Exploring the contribution of root architecture to the diversity of responses to water and nitrogen deficit in the field

A strong understanding of the root architecture and root traits of bread and durum wheat is essential to design genotypes which cope better with water and nutrient deficiencies. To address this, high-throughput experiments were performed in root phenotyping platforms in Dijon and Louvain on the complete SolACE diversity panels.

Previously, the yield response to water and nitrogen deficit of the SolACE durum and bread wheat diversity panels was determined in the field. More recently, SolACE has started using phenotyping platforms to address whether root architecture may contribute to the diversity of responses observed in the field.

Three types of experiments were carried out on the complete bread and durum wheat panels (more than 500 genotypes in total).

The first experiment monitors the development of root system architecture in a 2D rhizotube system (4PMI, INRA-Dijon, France) (see first 3 pictures). Roots grow along the inner face of a cylindric plexiglas tube, between the tube wall and a thin blue fabric which separates the root from the substrate. Conditions are controlled, including the quantity of nutrient solution delivered per plant. Every day, each rhizotube is weighed and a picture of the root system is captured. The 4PMI platform allows precise and complete monitoring of the growth and development of the root systems.

The second monitors the development of root system architecture in a 3D aeroponics system (RootPhAir, UCLouvain, Belgium) (see pictures 4 to 8). Plant roots do not encounter any physical resistance under these conditions. A nutrient solution is sprayed to maintain a film of nutrient solution at the root surface. Each root system is photographed every two hours, which provides high temporal and spatial resolution time-lapse sequences.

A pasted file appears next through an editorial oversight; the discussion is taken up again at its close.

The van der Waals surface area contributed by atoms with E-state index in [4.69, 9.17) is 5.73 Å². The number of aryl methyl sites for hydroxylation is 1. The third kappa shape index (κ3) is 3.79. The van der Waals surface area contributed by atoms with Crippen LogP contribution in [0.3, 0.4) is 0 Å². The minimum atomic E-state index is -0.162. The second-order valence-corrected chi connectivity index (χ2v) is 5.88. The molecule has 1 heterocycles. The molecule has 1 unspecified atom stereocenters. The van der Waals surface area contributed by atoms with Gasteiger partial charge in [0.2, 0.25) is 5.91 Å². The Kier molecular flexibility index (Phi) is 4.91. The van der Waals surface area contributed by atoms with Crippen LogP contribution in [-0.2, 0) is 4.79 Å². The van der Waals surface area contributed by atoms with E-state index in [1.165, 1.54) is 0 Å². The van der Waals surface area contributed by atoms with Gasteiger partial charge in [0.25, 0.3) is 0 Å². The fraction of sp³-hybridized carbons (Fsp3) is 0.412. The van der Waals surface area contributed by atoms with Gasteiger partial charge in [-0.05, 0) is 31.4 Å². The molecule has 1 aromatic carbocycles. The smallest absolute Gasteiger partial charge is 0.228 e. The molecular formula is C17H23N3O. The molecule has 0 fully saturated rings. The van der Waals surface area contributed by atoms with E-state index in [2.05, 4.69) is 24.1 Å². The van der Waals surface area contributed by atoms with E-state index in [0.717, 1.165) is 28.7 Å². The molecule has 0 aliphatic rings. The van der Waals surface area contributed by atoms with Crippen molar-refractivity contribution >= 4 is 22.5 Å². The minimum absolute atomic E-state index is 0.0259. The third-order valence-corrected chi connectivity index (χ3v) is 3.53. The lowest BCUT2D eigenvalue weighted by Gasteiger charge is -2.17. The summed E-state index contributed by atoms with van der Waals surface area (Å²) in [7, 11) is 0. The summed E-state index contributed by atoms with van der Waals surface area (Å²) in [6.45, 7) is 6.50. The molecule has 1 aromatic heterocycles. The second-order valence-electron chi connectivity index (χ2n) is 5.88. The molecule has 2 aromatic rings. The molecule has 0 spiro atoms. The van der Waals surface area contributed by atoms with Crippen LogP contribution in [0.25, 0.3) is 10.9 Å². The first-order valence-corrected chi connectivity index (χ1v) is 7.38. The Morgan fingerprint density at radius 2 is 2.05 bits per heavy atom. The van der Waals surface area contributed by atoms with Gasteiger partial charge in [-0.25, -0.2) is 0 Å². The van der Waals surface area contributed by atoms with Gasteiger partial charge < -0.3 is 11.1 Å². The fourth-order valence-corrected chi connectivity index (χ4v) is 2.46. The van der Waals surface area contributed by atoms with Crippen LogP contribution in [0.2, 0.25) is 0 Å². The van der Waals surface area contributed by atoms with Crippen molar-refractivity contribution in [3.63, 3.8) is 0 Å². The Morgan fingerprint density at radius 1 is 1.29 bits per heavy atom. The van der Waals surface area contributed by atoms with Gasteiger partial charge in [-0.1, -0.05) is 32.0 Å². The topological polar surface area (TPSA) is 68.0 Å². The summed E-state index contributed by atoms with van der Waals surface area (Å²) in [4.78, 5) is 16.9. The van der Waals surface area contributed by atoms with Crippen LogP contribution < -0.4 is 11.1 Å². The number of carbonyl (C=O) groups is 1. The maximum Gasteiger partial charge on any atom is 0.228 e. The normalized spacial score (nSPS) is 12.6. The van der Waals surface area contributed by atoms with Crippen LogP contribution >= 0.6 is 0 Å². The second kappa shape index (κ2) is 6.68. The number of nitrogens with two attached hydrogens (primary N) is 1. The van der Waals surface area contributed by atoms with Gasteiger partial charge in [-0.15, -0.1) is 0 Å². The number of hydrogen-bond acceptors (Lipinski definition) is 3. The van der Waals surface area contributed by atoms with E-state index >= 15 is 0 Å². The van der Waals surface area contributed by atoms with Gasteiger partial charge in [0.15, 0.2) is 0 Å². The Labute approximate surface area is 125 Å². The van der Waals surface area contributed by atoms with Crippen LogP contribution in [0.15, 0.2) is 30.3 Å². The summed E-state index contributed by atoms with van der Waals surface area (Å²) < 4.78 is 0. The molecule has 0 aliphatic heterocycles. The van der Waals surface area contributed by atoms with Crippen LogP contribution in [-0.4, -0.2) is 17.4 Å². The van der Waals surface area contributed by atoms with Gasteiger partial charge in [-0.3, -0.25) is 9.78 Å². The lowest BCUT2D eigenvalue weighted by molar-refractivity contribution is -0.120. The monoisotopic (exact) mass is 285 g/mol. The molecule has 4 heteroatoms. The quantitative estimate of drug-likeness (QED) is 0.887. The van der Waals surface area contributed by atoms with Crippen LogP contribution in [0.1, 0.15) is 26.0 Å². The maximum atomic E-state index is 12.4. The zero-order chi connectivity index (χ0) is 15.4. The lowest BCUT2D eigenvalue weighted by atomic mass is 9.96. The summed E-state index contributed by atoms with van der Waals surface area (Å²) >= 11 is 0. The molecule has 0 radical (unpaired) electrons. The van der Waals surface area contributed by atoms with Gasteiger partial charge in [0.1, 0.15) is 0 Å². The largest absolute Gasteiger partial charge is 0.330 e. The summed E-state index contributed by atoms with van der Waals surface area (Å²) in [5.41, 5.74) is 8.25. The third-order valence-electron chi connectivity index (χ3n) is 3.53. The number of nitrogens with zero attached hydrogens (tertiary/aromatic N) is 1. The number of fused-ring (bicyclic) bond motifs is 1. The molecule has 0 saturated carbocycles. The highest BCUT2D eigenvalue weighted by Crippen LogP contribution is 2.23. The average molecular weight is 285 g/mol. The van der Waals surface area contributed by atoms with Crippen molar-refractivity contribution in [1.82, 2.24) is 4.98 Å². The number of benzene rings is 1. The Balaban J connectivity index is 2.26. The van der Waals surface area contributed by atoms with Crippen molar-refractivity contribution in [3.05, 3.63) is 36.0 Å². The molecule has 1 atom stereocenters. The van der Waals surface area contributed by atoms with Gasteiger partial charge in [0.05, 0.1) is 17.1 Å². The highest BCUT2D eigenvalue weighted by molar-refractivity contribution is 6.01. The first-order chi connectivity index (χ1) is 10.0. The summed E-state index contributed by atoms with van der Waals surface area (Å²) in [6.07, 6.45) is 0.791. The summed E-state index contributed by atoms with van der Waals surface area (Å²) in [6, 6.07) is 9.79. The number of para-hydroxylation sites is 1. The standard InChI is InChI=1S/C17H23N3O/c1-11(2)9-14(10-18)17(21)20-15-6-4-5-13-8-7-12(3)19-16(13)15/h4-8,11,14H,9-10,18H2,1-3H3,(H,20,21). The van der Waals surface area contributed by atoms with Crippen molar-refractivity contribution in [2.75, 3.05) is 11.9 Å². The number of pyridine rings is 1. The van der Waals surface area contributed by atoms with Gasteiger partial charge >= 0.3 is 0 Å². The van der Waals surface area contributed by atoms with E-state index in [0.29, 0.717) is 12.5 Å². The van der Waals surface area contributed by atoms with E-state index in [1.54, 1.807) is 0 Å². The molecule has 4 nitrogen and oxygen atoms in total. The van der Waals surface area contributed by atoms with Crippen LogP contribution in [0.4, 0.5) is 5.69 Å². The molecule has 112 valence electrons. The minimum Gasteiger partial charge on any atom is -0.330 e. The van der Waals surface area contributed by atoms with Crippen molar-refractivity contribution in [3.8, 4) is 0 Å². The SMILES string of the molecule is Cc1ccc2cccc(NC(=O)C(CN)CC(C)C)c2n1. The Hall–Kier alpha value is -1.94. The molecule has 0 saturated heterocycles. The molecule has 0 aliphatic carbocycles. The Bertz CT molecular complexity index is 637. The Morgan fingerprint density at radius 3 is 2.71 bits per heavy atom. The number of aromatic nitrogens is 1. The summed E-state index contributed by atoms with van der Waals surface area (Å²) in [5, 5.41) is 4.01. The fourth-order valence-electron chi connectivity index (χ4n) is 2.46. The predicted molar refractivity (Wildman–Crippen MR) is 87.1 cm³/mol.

Finally, the third experiment evaluates the seminal root angle following germination (UCLouvain, Belgium) (see picture 9). It relies on a pouch system, where seeds are allowed to germinate on a vertical filter paper and are imaged after three days. This system facilitates the measurement of seminal root angle, which is thought to be a predictor of topsoil exploration during crop establishment.

These three systems are non-invasive and affordable. It is indeed not easy to access the root systems of plants in the field with such detail and resolution.  These experiments have yielded millions of images that are currently being analysed and will generate values of root traits, in particular dynamic traits (e.g. root growth rate, emergence, maximum length, apical diameter). The pouch experiment has already confirmed a very high heritability for the root angle in the durum and bread wheat panels. Furthermore, preliminary results suggest a significant sensitivity of the seminal root angle to the water potential in the pouch and, presumably, to the topsoil water potential during germination in field conditions.